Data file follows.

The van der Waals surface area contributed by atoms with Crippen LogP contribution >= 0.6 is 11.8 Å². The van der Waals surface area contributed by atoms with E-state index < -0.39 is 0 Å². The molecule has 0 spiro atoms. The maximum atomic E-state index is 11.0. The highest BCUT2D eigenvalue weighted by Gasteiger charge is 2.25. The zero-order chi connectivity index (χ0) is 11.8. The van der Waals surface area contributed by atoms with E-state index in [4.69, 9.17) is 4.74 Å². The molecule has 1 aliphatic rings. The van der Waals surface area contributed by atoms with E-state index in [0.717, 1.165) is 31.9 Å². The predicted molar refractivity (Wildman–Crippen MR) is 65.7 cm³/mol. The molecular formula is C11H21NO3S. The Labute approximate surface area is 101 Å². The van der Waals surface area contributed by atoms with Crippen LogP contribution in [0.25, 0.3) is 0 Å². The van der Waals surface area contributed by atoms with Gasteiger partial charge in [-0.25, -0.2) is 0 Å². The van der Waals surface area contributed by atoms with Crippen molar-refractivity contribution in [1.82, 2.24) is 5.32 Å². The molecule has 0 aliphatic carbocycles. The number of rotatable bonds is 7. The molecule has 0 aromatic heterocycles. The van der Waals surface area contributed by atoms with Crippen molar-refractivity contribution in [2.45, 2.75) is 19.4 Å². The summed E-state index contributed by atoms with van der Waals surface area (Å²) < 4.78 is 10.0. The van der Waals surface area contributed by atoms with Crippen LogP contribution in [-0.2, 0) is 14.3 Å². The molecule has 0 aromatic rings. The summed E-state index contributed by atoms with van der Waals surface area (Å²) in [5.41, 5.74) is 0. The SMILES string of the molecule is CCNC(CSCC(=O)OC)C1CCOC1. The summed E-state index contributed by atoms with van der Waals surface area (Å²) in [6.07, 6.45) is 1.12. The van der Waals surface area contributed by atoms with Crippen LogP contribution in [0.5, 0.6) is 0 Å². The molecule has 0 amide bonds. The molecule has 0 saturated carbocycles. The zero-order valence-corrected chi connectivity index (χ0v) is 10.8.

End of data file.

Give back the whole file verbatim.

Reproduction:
The van der Waals surface area contributed by atoms with Crippen LogP contribution >= 0.6 is 11.8 Å². The van der Waals surface area contributed by atoms with E-state index < -0.39 is 0 Å². The molecule has 0 spiro atoms. The maximum atomic E-state index is 11.0. The highest BCUT2D eigenvalue weighted by Gasteiger charge is 2.25. The zero-order chi connectivity index (χ0) is 11.8. The van der Waals surface area contributed by atoms with E-state index in [4.69, 9.17) is 4.74 Å². The molecule has 1 aliphatic rings. The van der Waals surface area contributed by atoms with E-state index in [0.717, 1.165) is 31.9 Å². The predicted molar refractivity (Wildman–Crippen MR) is 65.7 cm³/mol. The molecular formula is C11H21NO3S. The Labute approximate surface area is 101 Å². The van der Waals surface area contributed by atoms with Crippen LogP contribution in [0.25, 0.3) is 0 Å². The van der Waals surface area contributed by atoms with Gasteiger partial charge in [-0.25, -0.2) is 0 Å². The van der Waals surface area contributed by atoms with Crippen molar-refractivity contribution in [1.82, 2.24) is 5.32 Å². The molecule has 0 aliphatic carbocycles. The number of rotatable bonds is 7. The molecule has 0 aromatic heterocycles. The van der Waals surface area contributed by atoms with Crippen molar-refractivity contribution in [2.45, 2.75) is 19.4 Å². The summed E-state index contributed by atoms with van der Waals surface area (Å²) < 4.78 is 10.0. The van der Waals surface area contributed by atoms with Crippen LogP contribution in [-0.2, 0) is 14.3 Å². The molecule has 0 aromatic rings. The summed E-state index contributed by atoms with van der Waals surface area (Å²) in [5.41, 5.74) is 0. The SMILES string of the molecule is CCNC(CSCC(=O)OC)C1CCOC1. The summed E-state index contributed by atoms with van der Waals surface area (Å²) in [6.07, 6.45) is 1.12. The van der Waals surface area contributed by atoms with Crippen LogP contribution in [0.5, 0.6) is 0 Å². The molecule has 0 amide bonds. The molecule has 0 saturated carbocycles. The zero-order valence-corrected chi connectivity index (χ0v) is 10.8.